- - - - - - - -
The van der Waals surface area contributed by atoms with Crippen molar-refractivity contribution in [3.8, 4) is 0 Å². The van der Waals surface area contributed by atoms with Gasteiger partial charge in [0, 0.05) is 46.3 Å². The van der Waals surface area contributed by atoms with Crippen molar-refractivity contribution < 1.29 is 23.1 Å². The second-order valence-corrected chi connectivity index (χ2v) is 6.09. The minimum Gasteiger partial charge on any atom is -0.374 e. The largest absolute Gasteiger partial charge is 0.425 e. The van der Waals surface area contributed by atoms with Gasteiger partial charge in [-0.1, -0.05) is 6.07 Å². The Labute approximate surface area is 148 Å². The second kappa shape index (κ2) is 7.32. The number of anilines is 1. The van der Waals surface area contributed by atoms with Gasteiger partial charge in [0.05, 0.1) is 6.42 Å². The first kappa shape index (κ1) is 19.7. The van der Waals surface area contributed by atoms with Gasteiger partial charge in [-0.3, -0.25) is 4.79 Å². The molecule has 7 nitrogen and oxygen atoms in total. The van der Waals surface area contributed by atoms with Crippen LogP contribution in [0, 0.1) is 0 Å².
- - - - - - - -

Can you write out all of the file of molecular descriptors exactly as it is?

The van der Waals surface area contributed by atoms with Crippen molar-refractivity contribution in [3.8, 4) is 0 Å². The van der Waals surface area contributed by atoms with Gasteiger partial charge in [0, 0.05) is 46.3 Å². The van der Waals surface area contributed by atoms with Crippen molar-refractivity contribution < 1.29 is 23.1 Å². The second-order valence-corrected chi connectivity index (χ2v) is 6.09. The minimum Gasteiger partial charge on any atom is -0.374 e. The largest absolute Gasteiger partial charge is 0.425 e. The van der Waals surface area contributed by atoms with Gasteiger partial charge in [-0.1, -0.05) is 6.07 Å². The Labute approximate surface area is 148 Å². The second kappa shape index (κ2) is 7.32. The number of anilines is 1. The van der Waals surface area contributed by atoms with Gasteiger partial charge in [0.05, 0.1) is 6.42 Å². The first kappa shape index (κ1) is 19.7. The van der Waals surface area contributed by atoms with Gasteiger partial charge in [-0.3, -0.25) is 4.79 Å². The molecule has 7 nitrogen and oxygen atoms in total. The van der Waals surface area contributed by atoms with Crippen LogP contribution in [0, 0.1) is 0 Å².